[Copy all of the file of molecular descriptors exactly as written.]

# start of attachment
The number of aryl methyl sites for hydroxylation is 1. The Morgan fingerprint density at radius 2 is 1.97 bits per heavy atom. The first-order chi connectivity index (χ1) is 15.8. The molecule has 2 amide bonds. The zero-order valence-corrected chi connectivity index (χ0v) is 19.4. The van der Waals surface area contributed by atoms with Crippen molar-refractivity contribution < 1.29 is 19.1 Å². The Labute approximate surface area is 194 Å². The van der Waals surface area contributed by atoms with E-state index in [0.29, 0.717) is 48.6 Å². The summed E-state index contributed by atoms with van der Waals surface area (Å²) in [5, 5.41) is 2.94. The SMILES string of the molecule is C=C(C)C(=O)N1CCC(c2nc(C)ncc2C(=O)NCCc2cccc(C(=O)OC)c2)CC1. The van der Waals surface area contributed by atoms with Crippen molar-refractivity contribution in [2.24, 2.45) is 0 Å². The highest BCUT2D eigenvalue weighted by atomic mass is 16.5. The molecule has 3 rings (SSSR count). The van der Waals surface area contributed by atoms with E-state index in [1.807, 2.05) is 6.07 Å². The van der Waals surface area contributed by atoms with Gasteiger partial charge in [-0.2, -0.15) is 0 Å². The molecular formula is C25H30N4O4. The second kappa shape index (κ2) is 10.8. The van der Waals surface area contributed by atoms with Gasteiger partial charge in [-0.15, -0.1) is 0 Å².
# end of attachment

The number of aryl methyl sites for hydroxylation is 1. The Morgan fingerprint density at radius 2 is 1.97 bits per heavy atom. The first-order chi connectivity index (χ1) is 15.8. The molecule has 2 amide bonds. The zero-order valence-corrected chi connectivity index (χ0v) is 19.4. The van der Waals surface area contributed by atoms with Crippen molar-refractivity contribution < 1.29 is 19.1 Å². The Labute approximate surface area is 194 Å². The van der Waals surface area contributed by atoms with E-state index in [0.29, 0.717) is 48.6 Å². The summed E-state index contributed by atoms with van der Waals surface area (Å²) in [5, 5.41) is 2.94. The SMILES string of the molecule is C=C(C)C(=O)N1CCC(c2nc(C)ncc2C(=O)NCCc2cccc(C(=O)OC)c2)CC1. The van der Waals surface area contributed by atoms with Crippen molar-refractivity contribution in [2.24, 2.45) is 0 Å². The highest BCUT2D eigenvalue weighted by atomic mass is 16.5. The molecule has 3 rings (SSSR count). The van der Waals surface area contributed by atoms with E-state index in [1.807, 2.05) is 6.07 Å². The van der Waals surface area contributed by atoms with Gasteiger partial charge in [-0.2, -0.15) is 0 Å². The molecular formula is C25H30N4O4. The second kappa shape index (κ2) is 10.8. The van der Waals surface area contributed by atoms with Gasteiger partial charge in [-0.15, -0.1) is 0 Å².